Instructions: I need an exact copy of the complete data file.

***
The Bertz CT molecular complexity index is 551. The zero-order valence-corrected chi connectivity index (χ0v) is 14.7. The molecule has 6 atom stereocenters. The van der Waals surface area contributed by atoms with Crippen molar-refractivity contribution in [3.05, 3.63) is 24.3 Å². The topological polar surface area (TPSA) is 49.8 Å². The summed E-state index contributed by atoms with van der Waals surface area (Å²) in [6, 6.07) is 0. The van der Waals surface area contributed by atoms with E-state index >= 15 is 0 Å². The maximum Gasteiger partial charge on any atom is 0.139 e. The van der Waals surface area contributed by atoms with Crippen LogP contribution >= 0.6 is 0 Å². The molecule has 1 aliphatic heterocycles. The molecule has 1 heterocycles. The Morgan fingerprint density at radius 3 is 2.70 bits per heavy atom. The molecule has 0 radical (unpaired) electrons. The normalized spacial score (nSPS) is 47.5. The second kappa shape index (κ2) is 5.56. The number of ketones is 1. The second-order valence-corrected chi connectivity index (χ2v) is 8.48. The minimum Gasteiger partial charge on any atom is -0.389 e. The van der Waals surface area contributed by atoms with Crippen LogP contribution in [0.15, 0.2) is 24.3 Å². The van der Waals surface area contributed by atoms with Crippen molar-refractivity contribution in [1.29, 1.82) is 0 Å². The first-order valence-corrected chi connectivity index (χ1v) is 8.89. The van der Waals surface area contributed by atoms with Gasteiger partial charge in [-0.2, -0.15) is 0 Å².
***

The Bertz CT molecular complexity index is 551. The zero-order valence-corrected chi connectivity index (χ0v) is 14.7. The molecule has 6 atom stereocenters. The van der Waals surface area contributed by atoms with Crippen molar-refractivity contribution in [3.05, 3.63) is 24.3 Å². The topological polar surface area (TPSA) is 49.8 Å². The summed E-state index contributed by atoms with van der Waals surface area (Å²) in [6, 6.07) is 0. The van der Waals surface area contributed by atoms with E-state index >= 15 is 0 Å². The maximum Gasteiger partial charge on any atom is 0.139 e. The van der Waals surface area contributed by atoms with Crippen LogP contribution >= 0.6 is 0 Å². The molecule has 1 aliphatic heterocycles. The molecule has 1 heterocycles. The Morgan fingerprint density at radius 3 is 2.70 bits per heavy atom. The molecule has 0 radical (unpaired) electrons. The normalized spacial score (nSPS) is 47.5. The second kappa shape index (κ2) is 5.56. The number of ketones is 1. The second-order valence-corrected chi connectivity index (χ2v) is 8.48. The minimum Gasteiger partial charge on any atom is -0.389 e. The van der Waals surface area contributed by atoms with Crippen LogP contribution in [0.15, 0.2) is 24.3 Å². The van der Waals surface area contributed by atoms with Crippen molar-refractivity contribution in [1.29, 1.82) is 0 Å². The first-order valence-corrected chi connectivity index (χ1v) is 8.89. The van der Waals surface area contributed by atoms with Gasteiger partial charge in [-0.2, -0.15) is 0 Å².